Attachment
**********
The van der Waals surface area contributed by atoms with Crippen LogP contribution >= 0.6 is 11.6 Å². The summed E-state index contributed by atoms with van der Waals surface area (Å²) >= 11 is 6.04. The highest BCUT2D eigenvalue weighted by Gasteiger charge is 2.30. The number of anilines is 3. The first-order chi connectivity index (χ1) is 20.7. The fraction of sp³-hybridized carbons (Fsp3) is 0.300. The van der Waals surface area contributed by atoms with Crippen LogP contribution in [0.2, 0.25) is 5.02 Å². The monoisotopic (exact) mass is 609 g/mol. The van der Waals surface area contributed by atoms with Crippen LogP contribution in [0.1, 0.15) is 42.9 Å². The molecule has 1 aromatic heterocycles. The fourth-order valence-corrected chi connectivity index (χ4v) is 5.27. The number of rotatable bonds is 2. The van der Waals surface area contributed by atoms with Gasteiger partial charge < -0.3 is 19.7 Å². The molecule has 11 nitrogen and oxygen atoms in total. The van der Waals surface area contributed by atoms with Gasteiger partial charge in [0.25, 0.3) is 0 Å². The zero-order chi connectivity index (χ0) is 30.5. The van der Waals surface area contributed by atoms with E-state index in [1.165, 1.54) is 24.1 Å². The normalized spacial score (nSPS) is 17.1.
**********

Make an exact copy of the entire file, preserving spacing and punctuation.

The van der Waals surface area contributed by atoms with Crippen LogP contribution >= 0.6 is 11.6 Å². The summed E-state index contributed by atoms with van der Waals surface area (Å²) >= 11 is 6.04. The highest BCUT2D eigenvalue weighted by Gasteiger charge is 2.30. The number of anilines is 3. The first-order chi connectivity index (χ1) is 20.7. The fraction of sp³-hybridized carbons (Fsp3) is 0.300. The van der Waals surface area contributed by atoms with Crippen LogP contribution in [0.2, 0.25) is 5.02 Å². The monoisotopic (exact) mass is 609 g/mol. The van der Waals surface area contributed by atoms with Crippen LogP contribution in [0.1, 0.15) is 42.9 Å². The molecule has 1 aromatic heterocycles. The fourth-order valence-corrected chi connectivity index (χ4v) is 5.27. The number of rotatable bonds is 2. The van der Waals surface area contributed by atoms with Gasteiger partial charge < -0.3 is 19.7 Å². The molecule has 11 nitrogen and oxygen atoms in total. The van der Waals surface area contributed by atoms with Gasteiger partial charge in [0.25, 0.3) is 0 Å². The zero-order chi connectivity index (χ0) is 30.5. The van der Waals surface area contributed by atoms with E-state index in [1.165, 1.54) is 24.1 Å². The normalized spacial score (nSPS) is 17.1.